Jeannette Initiative enlists students to poll how city is viewed
A public poll that will help define the perceptions of Jeannette will be conducted early next year.
High school students will conduct the poll, the second element of an effort by the Jeannette Initiative to grasp the nature of the city. It will be funded, in part, by the Community Foundation of Westmoreland County, through a $1,500 matching grant.
The first element was a survey and production of a book on public services, housing and business availability and public and business life in the city.
"We didn't want to go off of perceptions anymore," Initiative President Carlotta Paige said. "How can we sit down and talk about revitalizing the community when you don't know anything about it•
"So we really thought that it was important to get some baseline data and that's what we did with (the book)."
The Jeannette Initiative was formed in 1995 to "spearhead a collaborative effort designed to revitalize the city of Jeannette, both economically and socially."
That is no small task, its board members agree.
Lee Matchett, an accountant in the city and treasurer of the Initiative, said perception is one aspect of the community that needs to change.
"There's a lot of perceptions about Jeannette, very few of them are good," Matchett said. "So one of our most recent projects was to kind of delve into that. Let's find out what the reality of it is and the upshot is that there's some really interesting (perceptions)."
That book includes a comparison of Jeannette with neighboring communities.
Matchett said the study revealed that the crime rate in the city is lower than that of neighbor cities.
"We compared Jeannette with Greensburg, Latrobe and Irwin and in spite of what people may read in the papers, the crime rate in Jeannette was actually the third lowest of those cities," he said. "There's a whole lot of information there. This is a report of what really is here rather than just hearsay. Everybody thinks they know what's happening, but in reality nobody knows what's happening."
The board members said the book and upcoming poll will provide resources for new programs in the city.
"We don't see ourselves as the ones that are going to be going out and implementing or developing the programs, but rather providing resources," Matchett said.
Paige said the Initiative hopes to increase the interaction it has with other city organizations in the coming months. She said the Initiative has largely become known as a resource for grant funds -- it received a $50,000 endowment in 1999 -- but that grant money is limited, and there are other tasks the Initiative wants to take on that don't involve distributing cash.
"There's a lot of different things that need to be done in the city. One of the things is that you have to look at ways in which we can help the people that live here," she said. "We've got a large low-income population and according to the data, many of them pay beyond what they should for housing.
"We also know socially that we have a large number of grandmothers that are taking care of their children's children. Data shows that they do that for as long a period as five years or more.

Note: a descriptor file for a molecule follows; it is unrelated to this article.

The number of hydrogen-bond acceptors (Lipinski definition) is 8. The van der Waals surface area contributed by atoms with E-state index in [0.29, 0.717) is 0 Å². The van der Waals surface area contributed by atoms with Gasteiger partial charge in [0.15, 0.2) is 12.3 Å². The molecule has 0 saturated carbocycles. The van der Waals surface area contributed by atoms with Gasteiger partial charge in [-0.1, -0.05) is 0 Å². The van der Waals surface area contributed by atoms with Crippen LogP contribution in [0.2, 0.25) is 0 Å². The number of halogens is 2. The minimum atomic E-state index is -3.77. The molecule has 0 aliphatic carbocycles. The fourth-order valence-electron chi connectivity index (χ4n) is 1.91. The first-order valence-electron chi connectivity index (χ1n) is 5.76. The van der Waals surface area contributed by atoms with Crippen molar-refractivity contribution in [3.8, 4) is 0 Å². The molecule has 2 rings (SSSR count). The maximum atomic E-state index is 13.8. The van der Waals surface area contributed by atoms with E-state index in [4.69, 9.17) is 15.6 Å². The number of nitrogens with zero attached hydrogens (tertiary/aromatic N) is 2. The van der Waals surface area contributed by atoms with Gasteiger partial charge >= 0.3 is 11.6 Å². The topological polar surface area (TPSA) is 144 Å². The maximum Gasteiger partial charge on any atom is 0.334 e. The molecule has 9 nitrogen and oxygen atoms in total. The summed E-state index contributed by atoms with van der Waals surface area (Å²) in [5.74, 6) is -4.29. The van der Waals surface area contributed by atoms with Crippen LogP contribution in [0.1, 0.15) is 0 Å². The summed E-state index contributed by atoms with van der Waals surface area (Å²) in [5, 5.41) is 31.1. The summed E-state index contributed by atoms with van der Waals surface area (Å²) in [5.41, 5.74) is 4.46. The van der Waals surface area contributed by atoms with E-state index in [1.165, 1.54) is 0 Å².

"Well, that tells you something: We've got some basic problems."
Like many other communities in Western Pennsylvania that were built on an industrial base, Jeannette once was a bustling community.
Kenneth Gehr, who moved to Jeannette and started a business after growing up in Salem, said the city must find a new identity. Gehr, who retired from real estate appraisal and investment, said he stayed in the city because it was a welcoming place.
Today, he said, it was known in many cases for its restaurants.
"People don't know the town; they think it's an industrial town like Monessen or McKeesport," he said. "I was in the real estate business. When my people would call and I would try to direct them to my office, which is on Harrison Avenue, they would say, 'Well, I know where The Nest is. Where are you from the Nest?'"
Building on that good will is key, Paige said.
"Sometimes I don't think that people understand that Jeannette isn't just Clay Avenue," she said. "When you ride around Jeannette, there are beautiful homes here, absolutely beautiful. Well-maintained. And people don't know that.
"They could buy a home in Jeannette that is as good as any home in the county: beautiful. The taxes aren't terribly high; but they don't understand that."
The Initiative office on Clay Avenue is above the National City Bank building.
Efforts from city groups including the community development office and downtown business associations over the years have not prevented the loss of businesses. Paige said she believes the core elements -- infrastructure and a desire to grow -- are present in the city.
"There's no reason why this street should not be lined with a lot of small businesses," she said. "There should be more lawyers, there should be more businesses. Most of the industry around Jeannette is the service industry and that could change. I think that needs to change, because this would be a great town."
Matchett said by compiling information on the city and combining that with the perceptions of people in the region, the Initiative will make available some of the tools needed to turn the city in the right direction.
"There are a lot of groups of people in Jeannette that are trying to help the city," he said. "Hopefully, by providing this information we can get everybody, if not on the same boat, at least pulling the oars in the same direction."
Paige, who will organize the public poll, said it will include having the students talk with residents in the city and in outlying areas. The poll also will be available on the Internet.
"I think the town has a lot of potential," she said. "We just have to work together. People have to be educated. People have to be patient."